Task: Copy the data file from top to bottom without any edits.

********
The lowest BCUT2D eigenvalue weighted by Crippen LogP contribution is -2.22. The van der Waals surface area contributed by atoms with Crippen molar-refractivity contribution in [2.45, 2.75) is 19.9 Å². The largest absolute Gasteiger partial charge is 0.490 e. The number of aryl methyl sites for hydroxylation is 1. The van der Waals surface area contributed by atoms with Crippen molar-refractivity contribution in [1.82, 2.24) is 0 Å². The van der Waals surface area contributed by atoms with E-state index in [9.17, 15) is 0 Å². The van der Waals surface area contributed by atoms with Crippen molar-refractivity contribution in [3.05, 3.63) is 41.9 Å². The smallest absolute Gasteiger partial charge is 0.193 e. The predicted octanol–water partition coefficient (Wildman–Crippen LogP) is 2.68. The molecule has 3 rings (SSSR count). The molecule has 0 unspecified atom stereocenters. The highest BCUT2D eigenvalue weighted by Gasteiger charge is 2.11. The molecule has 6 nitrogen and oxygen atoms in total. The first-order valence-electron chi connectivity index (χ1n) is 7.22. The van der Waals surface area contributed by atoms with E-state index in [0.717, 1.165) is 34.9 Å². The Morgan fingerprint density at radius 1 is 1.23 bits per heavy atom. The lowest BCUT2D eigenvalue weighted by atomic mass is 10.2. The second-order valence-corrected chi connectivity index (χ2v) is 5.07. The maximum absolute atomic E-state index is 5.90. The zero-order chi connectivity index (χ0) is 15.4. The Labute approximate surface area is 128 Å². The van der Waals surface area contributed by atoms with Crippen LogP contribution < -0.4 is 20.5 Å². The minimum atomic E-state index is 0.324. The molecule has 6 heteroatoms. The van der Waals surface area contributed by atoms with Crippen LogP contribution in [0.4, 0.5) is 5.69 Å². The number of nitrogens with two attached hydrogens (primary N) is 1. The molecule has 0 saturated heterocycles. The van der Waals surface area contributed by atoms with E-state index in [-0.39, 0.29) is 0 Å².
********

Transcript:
The lowest BCUT2D eigenvalue weighted by Crippen LogP contribution is -2.22. The van der Waals surface area contributed by atoms with Crippen molar-refractivity contribution in [2.45, 2.75) is 19.9 Å². The largest absolute Gasteiger partial charge is 0.490 e. The number of aryl methyl sites for hydroxylation is 1. The van der Waals surface area contributed by atoms with Crippen molar-refractivity contribution in [1.82, 2.24) is 0 Å². The van der Waals surface area contributed by atoms with E-state index in [9.17, 15) is 0 Å². The van der Waals surface area contributed by atoms with Crippen molar-refractivity contribution in [3.05, 3.63) is 41.9 Å². The smallest absolute Gasteiger partial charge is 0.193 e. The predicted octanol–water partition coefficient (Wildman–Crippen LogP) is 2.68. The molecule has 3 rings (SSSR count). The molecule has 0 unspecified atom stereocenters. The highest BCUT2D eigenvalue weighted by Gasteiger charge is 2.11. The molecule has 6 nitrogen and oxygen atoms in total. The first-order valence-electron chi connectivity index (χ1n) is 7.22. The van der Waals surface area contributed by atoms with E-state index in [0.717, 1.165) is 34.9 Å². The Morgan fingerprint density at radius 1 is 1.23 bits per heavy atom. The lowest BCUT2D eigenvalue weighted by atomic mass is 10.2. The second-order valence-corrected chi connectivity index (χ2v) is 5.07. The maximum absolute atomic E-state index is 5.90. The zero-order chi connectivity index (χ0) is 15.4. The Labute approximate surface area is 128 Å². The van der Waals surface area contributed by atoms with Crippen LogP contribution < -0.4 is 20.5 Å². The minimum atomic E-state index is 0.324. The molecule has 6 heteroatoms. The van der Waals surface area contributed by atoms with Crippen LogP contribution in [0.4, 0.5) is 5.69 Å². The number of nitrogens with two attached hydrogens (primary N) is 1. The molecule has 0 saturated heterocycles. The van der Waals surface area contributed by atoms with E-state index in [-0.39, 0.29) is 0 Å².